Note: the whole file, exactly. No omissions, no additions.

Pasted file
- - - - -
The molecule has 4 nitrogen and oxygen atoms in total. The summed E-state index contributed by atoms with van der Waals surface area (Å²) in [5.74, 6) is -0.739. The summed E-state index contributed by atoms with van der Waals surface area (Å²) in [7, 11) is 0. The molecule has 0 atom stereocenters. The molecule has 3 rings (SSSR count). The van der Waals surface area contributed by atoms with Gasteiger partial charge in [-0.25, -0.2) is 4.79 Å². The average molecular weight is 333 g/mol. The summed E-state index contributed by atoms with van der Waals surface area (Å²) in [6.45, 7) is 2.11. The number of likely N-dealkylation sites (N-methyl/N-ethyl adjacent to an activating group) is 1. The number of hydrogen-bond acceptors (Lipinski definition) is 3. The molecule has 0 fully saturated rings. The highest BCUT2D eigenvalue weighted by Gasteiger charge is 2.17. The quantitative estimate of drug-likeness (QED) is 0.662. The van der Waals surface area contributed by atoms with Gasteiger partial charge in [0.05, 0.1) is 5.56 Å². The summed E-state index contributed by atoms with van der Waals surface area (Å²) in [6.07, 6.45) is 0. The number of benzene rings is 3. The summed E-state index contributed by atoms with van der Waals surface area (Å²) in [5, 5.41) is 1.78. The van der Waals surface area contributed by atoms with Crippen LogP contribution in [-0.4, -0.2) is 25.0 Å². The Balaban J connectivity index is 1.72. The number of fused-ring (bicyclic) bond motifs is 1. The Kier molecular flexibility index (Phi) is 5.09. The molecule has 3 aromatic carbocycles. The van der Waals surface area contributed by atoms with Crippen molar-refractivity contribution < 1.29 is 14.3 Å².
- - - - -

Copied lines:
The molecule has 4 nitrogen and oxygen atoms in total. The summed E-state index contributed by atoms with van der Waals surface area (Å²) in [5.74, 6) is -0.739. The summed E-state index contributed by atoms with van der Waals surface area (Å²) in [7, 11) is 0. The molecule has 0 atom stereocenters. The molecule has 3 rings (SSSR count). The van der Waals surface area contributed by atoms with Gasteiger partial charge in [-0.25, -0.2) is 4.79 Å². The average molecular weight is 333 g/mol. The summed E-state index contributed by atoms with van der Waals surface area (Å²) in [6.45, 7) is 2.11. The number of likely N-dealkylation sites (N-methyl/N-ethyl adjacent to an activating group) is 1. The number of hydrogen-bond acceptors (Lipinski definition) is 3. The molecule has 0 fully saturated rings. The highest BCUT2D eigenvalue weighted by Gasteiger charge is 2.17. The quantitative estimate of drug-likeness (QED) is 0.662. The van der Waals surface area contributed by atoms with Gasteiger partial charge in [0.05, 0.1) is 5.56 Å². The summed E-state index contributed by atoms with van der Waals surface area (Å²) in [6.07, 6.45) is 0. The number of benzene rings is 3. The summed E-state index contributed by atoms with van der Waals surface area (Å²) in [5, 5.41) is 1.78. The van der Waals surface area contributed by atoms with Crippen LogP contribution in [-0.4, -0.2) is 25.0 Å². The Balaban J connectivity index is 1.72. The number of fused-ring (bicyclic) bond motifs is 1. The Kier molecular flexibility index (Phi) is 5.09. The molecule has 3 aromatic carbocycles. The van der Waals surface area contributed by atoms with Crippen molar-refractivity contribution < 1.29 is 14.3 Å².